I will get back to my usual Provencesque style postings soon but I have a moment that I wanted to share with you. You see, I haven't quite been able to get the record to stop skipping over the scratch of last weeks events in Paris (although the site of over three million people thronging the streets in solidarity and nearly fifty world leaders linking arms was promising) but there was one small event that almost put the needle back in place.
On Saturday, I gave one of my walks through Arles. As always, I am drawn to those old stones like a bee to honey. This particular walk was the longest that I have ever done as I started with a whirlwind tour of the gigantissisme Saturday market before rolling through the three hour long "How much History can you Take?" stroll in the afternoon. Frankly, I felt relieved to be outside in the sun, to watch the birds swirl around the obelisk and to be away from the pull of the 24 hour news station which had eaten so many of my tears in the past three days. But the family involved, all interesting people, included a ten year old girl, by far the youngest person that I have had along for a walk, let alone such a long one. Would she be lost in the bustle of the marketplace and my droning relentlessly about how "the layers of time brush up against each other?"
I needn't have worried. Do you remember that age when you were utterly content to be in your own imaginary world? Where the thoughts in your head could weave into scenarios so fascinating that those cotton-candy dreams were capable of floating you through your day? N, as I will call her, had not fallen into the precociousness of adolescence but was still pure and unquestioningly intact in her sense of self. Certainly, she charmed me right off the bat by asking in perfect French if there was a toilette nearby but also in the stories that she would rattle off half-audibly so insistently that I would catch myself tilting my head downwards, straining to hear. "I talk to myself a lot," she responded without the slightest hint of embarrassment when I asked what she was up to. Yes.
It was near the end of our walk when we arrived, drooping slightly, at the winterized Place du Forum. My voice was nearly shot after so much talking and so we huddled together as I explained the hopelessly feeble remnants of the Roman Forum, what had inspired Van Gogh's "Terrasse du café, le soir" and why the Nobel prize-winning poet Frédéric Mistral was disappointed with the statue that Arles had commissioned for him there. While the words flowed out of my mouth, I became aware of a fluttering just beyond my vision. Earlier, N's Mother had mentioned to her, "It has been a long time now since your last ballet class, hasn't it?" N had decided to rectify that by having her own impromptu class right then and there on the empty square. She sashayed, pirouetted and leapt then leapt again and again until she was doubled over and giggling at being out of breath. And then she would start over, so lightly as if she seemed to be skimming the ground. Her family were intent on listening to me. It was clear that they were used to such moments just as N herself seemed to have absolutely zero awareness that she was being watched. But she was. Not only by me but by so many gathered at the tables of the one café that was open. And I felt, then saw, hearts that had been through so much pain being lifted, one by one by a tiny dancer.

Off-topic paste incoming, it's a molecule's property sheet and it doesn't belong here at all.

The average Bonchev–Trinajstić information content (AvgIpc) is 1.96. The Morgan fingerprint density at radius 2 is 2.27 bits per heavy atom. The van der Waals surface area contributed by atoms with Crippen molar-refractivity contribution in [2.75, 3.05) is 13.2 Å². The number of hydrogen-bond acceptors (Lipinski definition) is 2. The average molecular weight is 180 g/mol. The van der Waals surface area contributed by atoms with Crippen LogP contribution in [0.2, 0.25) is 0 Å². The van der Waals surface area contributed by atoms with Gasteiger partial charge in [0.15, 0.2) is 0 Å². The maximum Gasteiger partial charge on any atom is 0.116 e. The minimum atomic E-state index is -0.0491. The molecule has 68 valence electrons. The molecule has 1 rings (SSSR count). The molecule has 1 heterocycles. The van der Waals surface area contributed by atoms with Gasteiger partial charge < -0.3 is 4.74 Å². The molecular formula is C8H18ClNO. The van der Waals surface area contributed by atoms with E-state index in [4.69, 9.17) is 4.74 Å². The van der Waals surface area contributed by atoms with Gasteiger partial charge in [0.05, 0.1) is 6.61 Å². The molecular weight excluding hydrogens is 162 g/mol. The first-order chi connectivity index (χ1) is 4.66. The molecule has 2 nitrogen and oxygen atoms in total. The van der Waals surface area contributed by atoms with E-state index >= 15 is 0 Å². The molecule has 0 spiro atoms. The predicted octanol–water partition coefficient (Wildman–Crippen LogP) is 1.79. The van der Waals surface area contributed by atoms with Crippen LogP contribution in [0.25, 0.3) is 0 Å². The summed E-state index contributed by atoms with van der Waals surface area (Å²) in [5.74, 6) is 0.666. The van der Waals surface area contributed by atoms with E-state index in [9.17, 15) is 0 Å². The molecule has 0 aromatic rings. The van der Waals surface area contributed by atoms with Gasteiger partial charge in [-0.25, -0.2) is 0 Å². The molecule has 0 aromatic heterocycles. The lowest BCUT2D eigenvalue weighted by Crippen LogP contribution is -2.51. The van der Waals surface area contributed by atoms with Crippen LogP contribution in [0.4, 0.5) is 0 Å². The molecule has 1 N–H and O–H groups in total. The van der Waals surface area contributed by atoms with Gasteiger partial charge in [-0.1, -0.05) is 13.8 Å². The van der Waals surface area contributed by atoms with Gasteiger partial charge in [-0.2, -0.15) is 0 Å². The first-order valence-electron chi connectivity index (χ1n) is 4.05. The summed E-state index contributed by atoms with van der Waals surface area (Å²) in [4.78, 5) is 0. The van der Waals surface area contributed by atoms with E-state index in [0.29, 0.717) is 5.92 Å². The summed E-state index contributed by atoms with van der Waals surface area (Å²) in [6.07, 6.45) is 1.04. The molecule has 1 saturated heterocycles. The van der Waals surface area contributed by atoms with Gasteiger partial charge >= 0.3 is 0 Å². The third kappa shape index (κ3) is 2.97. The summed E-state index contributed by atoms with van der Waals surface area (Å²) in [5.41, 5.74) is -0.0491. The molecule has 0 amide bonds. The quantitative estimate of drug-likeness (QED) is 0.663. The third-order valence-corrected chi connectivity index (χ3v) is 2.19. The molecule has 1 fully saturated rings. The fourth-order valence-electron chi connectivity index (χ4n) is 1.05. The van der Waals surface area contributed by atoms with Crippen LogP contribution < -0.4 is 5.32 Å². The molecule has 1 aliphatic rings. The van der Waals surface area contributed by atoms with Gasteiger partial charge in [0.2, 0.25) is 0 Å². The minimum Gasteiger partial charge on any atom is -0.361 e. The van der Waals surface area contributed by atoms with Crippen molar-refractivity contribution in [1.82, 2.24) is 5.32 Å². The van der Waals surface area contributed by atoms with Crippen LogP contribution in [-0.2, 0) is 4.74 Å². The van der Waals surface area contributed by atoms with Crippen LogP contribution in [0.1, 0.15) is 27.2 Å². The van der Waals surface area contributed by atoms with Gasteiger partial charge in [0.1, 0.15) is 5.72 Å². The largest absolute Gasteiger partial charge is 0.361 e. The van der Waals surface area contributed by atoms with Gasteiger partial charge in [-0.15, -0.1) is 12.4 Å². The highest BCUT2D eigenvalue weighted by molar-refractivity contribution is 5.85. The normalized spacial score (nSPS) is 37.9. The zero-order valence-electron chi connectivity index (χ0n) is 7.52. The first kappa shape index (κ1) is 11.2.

It was a moment of Grace and of Freedom.
When I finally was preparing to say my goodbyes to the family, I cupped N's face with my palms and told her, "You are a beautiful and unique girl," before kissing her on the top of her head. I couldn't help it. She just smiled at me in return. She seemed happy that she had made me happy. As I turned to walk up the quay, I wondered if angels exist after all and simply felt quite grateful for haven been given the much needed gift of Peace.